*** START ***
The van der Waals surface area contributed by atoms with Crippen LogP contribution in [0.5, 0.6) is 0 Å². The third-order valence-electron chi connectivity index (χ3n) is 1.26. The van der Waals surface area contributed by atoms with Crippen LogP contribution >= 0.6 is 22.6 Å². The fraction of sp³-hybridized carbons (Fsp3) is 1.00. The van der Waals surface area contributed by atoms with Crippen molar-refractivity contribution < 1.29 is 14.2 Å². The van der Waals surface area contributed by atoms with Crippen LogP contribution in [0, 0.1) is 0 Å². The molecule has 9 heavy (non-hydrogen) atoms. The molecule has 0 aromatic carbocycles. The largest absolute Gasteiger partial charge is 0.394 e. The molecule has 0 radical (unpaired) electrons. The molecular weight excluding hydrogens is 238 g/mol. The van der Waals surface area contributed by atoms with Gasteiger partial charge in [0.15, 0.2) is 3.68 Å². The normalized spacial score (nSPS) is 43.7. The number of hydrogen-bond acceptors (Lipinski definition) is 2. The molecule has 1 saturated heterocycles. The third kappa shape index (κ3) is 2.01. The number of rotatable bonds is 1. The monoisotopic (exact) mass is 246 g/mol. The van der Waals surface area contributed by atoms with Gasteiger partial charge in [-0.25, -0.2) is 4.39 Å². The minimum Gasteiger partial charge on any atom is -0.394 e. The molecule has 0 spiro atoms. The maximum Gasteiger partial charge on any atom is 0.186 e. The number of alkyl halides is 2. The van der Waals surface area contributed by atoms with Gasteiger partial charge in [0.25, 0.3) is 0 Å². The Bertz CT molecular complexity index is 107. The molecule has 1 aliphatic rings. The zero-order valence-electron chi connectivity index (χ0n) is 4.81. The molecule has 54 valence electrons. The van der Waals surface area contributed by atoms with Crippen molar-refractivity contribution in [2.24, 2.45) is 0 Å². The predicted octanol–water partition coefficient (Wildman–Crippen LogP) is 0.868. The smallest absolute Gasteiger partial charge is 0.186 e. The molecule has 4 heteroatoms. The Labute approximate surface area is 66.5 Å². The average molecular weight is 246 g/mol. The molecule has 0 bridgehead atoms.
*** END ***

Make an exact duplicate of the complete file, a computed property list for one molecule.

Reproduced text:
The van der Waals surface area contributed by atoms with Crippen LogP contribution in [0.5, 0.6) is 0 Å². The third-order valence-electron chi connectivity index (χ3n) is 1.26. The van der Waals surface area contributed by atoms with Crippen LogP contribution >= 0.6 is 22.6 Å². The fraction of sp³-hybridized carbons (Fsp3) is 1.00. The van der Waals surface area contributed by atoms with Crippen molar-refractivity contribution < 1.29 is 14.2 Å². The van der Waals surface area contributed by atoms with Crippen LogP contribution in [0, 0.1) is 0 Å². The molecule has 9 heavy (non-hydrogen) atoms. The molecule has 0 aromatic carbocycles. The largest absolute Gasteiger partial charge is 0.394 e. The molecule has 0 radical (unpaired) electrons. The molecular weight excluding hydrogens is 238 g/mol. The van der Waals surface area contributed by atoms with Gasteiger partial charge in [0.15, 0.2) is 3.68 Å². The normalized spacial score (nSPS) is 43.7. The number of hydrogen-bond acceptors (Lipinski definition) is 2. The molecule has 1 saturated heterocycles. The third kappa shape index (κ3) is 2.01. The number of rotatable bonds is 1. The monoisotopic (exact) mass is 246 g/mol. The van der Waals surface area contributed by atoms with Gasteiger partial charge in [-0.25, -0.2) is 4.39 Å². The minimum Gasteiger partial charge on any atom is -0.394 e. The molecule has 0 spiro atoms. The maximum Gasteiger partial charge on any atom is 0.186 e. The number of alkyl halides is 2. The van der Waals surface area contributed by atoms with Gasteiger partial charge in [0.25, 0.3) is 0 Å². The Bertz CT molecular complexity index is 107. The molecule has 1 aliphatic rings. The zero-order valence-electron chi connectivity index (χ0n) is 4.81. The molecule has 54 valence electrons. The van der Waals surface area contributed by atoms with Crippen molar-refractivity contribution in [2.24, 2.45) is 0 Å². The predicted octanol–water partition coefficient (Wildman–Crippen LogP) is 0.868. The smallest absolute Gasteiger partial charge is 0.186 e. The molecule has 4 heteroatoms. The Labute approximate surface area is 66.5 Å². The average molecular weight is 246 g/mol. The molecule has 0 bridgehead atoms.